On returning to New Zealand we feared we’d missed the bus. Was the kiwi Quarter Acre Paradise no more? Pieces of land bounding the city’s limits were now ‘lifestyle’ blocks and were equally unaffordable.
Two nomads contemplated digging up their rented front lawn while they carried on dreaming.
And then a curious thing happened. Call it what you might, but by a world-wide series of over-indulgences economies started collapsing.
One of the first things that hit us on returning to New Zealand was how many big cars there were on the road. Big Four Wheel Drives, big Sports cars, big Family cars. All of them big. While the price of fuel soared we wondered how everyone was coping; the fact was, they weren’t.
Was this Oil at its Peak?
Many people define Permaculture, a portmanteau of permanent and agriculture, as raised-bed, no-dig gardening. In fact, permaculture is, more simply, sustainable land use, design and looking at the whole system. It is ecological architecture. It is creating intentional, self-suffcient communities.
It was first practised by an Austrian back in the 60s, but developed further by Australians Bill Mollison and David Holmgren in the 1970s, right about the first time the world was having its first oil related shock.
Oh yes, I remember the 70s. Serialised by green tartan flares appearing on several pages of the family photo album and my dad buying a bike. From a kids point of view it was great, no one in my neighbourhood laughed at my flares because they’d all previously worn them and I got to have a bike six days of the week. But despite things being tough, my folks knew stuff. Mum bottled and preserved, she sewed, she baked. My dad fixed the car. Recycling, as a concept, hadn’t reached my family, but we were busy at it. It was called Kiwi Ingenuity.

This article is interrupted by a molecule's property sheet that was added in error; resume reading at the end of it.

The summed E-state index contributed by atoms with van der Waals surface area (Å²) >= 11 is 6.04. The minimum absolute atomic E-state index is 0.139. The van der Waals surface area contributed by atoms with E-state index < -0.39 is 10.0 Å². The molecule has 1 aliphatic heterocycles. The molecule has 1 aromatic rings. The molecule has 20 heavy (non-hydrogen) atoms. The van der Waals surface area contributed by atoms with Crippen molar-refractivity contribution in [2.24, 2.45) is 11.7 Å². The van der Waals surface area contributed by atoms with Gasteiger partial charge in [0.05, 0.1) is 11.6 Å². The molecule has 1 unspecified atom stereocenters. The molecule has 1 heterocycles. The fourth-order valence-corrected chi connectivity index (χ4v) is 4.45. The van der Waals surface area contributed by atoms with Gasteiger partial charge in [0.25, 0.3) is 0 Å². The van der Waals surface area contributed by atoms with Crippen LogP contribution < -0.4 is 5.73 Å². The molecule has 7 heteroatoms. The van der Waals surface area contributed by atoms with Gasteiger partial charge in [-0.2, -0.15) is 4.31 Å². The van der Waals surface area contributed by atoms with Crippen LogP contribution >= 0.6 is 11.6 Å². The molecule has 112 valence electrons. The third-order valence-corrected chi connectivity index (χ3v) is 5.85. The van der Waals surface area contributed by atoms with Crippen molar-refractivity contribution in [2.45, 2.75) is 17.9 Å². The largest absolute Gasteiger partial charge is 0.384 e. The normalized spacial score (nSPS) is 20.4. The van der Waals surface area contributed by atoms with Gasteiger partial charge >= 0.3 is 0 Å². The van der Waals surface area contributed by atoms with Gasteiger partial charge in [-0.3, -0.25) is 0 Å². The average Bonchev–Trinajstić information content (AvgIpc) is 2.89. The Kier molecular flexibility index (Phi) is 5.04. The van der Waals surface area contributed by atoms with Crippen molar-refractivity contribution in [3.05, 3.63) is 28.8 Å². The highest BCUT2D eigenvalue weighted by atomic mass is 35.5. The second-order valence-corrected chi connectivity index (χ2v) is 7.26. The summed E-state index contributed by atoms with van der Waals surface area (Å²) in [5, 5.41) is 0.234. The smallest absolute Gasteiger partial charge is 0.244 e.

Permaculture, as a worldwide movement, was miles away. But that was where my path was leading me, to that packet arriving in my letterbox some 30 odd years later.
With the help of my folks and the coinciding credit crunch we were able to buy a slightly more modern kiwi 500m patch not far from the beach. The house and garden decor was straight out of the 60s- in fact, it looked like the previous owners may have won second prize in a carpet raffle about the same time I first got to wear those green tartan flares.
It was ripe for permaculture design. We were happy to swap our ideas of 5 acres in the countryside for 500m of suburbia because this was no ordinary suburb. It was a community- somewhere where my neighbours would become my friends and family, somewhere where we could swap eggs for peaches over the fence.
It was home.
Months earlier I had met an inspired and energetic woman at a vegetarian event. She was collecting names and addresses of folk interested in subscribing to her community’s newsletter. Her community would eventually become our seaside community and some time later I would take over writing the very newsletter that introduced us!
The bus to permaculture was just pulling up to my stop. My own transition from being nomad to a member of a community was happening. Where as before I cared, now I was going to get involved. Permaculture is as much a part of Transition as Peak Oil is to Climate Change. Our little 500m patch was in the middle of something much bigger, and we are going to be a part of it
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